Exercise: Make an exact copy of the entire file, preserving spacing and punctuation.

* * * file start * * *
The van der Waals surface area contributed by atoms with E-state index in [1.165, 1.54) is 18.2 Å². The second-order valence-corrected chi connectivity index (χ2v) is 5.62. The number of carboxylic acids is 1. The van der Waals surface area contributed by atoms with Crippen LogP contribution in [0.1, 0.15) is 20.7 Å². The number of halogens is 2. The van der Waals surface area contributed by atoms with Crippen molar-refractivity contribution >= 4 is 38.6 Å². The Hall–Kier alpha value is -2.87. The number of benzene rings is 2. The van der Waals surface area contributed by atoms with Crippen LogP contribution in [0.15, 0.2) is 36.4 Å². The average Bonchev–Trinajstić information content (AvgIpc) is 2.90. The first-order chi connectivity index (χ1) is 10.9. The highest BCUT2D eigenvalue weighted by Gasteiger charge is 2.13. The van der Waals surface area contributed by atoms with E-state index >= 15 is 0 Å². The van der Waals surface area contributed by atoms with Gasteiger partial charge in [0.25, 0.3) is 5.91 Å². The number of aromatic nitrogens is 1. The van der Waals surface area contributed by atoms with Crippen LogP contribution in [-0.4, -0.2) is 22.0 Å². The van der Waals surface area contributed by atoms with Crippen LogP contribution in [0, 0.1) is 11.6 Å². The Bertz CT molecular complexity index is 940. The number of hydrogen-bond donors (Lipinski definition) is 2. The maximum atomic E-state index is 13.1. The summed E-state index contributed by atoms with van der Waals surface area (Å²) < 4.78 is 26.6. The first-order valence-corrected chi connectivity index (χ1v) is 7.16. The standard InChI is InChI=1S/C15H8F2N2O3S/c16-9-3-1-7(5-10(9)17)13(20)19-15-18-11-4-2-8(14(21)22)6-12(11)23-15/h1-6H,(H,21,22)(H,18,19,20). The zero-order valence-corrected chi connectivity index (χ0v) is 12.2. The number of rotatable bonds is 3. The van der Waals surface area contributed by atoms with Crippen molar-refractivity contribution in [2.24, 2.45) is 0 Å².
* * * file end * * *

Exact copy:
The van der Waals surface area contributed by atoms with E-state index in [1.165, 1.54) is 18.2 Å². The second-order valence-corrected chi connectivity index (χ2v) is 5.62. The number of carboxylic acids is 1. The van der Waals surface area contributed by atoms with Crippen LogP contribution in [0.1, 0.15) is 20.7 Å². The number of halogens is 2. The van der Waals surface area contributed by atoms with Crippen molar-refractivity contribution >= 4 is 38.6 Å². The Hall–Kier alpha value is -2.87. The number of benzene rings is 2. The van der Waals surface area contributed by atoms with Crippen LogP contribution in [0.15, 0.2) is 36.4 Å². The average Bonchev–Trinajstić information content (AvgIpc) is 2.90. The first-order chi connectivity index (χ1) is 10.9. The highest BCUT2D eigenvalue weighted by Gasteiger charge is 2.13. The van der Waals surface area contributed by atoms with E-state index >= 15 is 0 Å². The van der Waals surface area contributed by atoms with Gasteiger partial charge in [0.25, 0.3) is 5.91 Å². The number of aromatic nitrogens is 1. The van der Waals surface area contributed by atoms with Crippen LogP contribution in [-0.4, -0.2) is 22.0 Å². The van der Waals surface area contributed by atoms with Crippen LogP contribution in [0, 0.1) is 11.6 Å². The Bertz CT molecular complexity index is 940. The number of hydrogen-bond donors (Lipinski definition) is 2. The maximum atomic E-state index is 13.1. The summed E-state index contributed by atoms with van der Waals surface area (Å²) < 4.78 is 26.6. The first-order valence-corrected chi connectivity index (χ1v) is 7.16. The standard InChI is InChI=1S/C15H8F2N2O3S/c16-9-3-1-7(5-10(9)17)13(20)19-15-18-11-4-2-8(14(21)22)6-12(11)23-15/h1-6H,(H,21,22)(H,18,19,20). The zero-order valence-corrected chi connectivity index (χ0v) is 12.2. The number of rotatable bonds is 3. The van der Waals surface area contributed by atoms with Crippen molar-refractivity contribution in [2.24, 2.45) is 0 Å².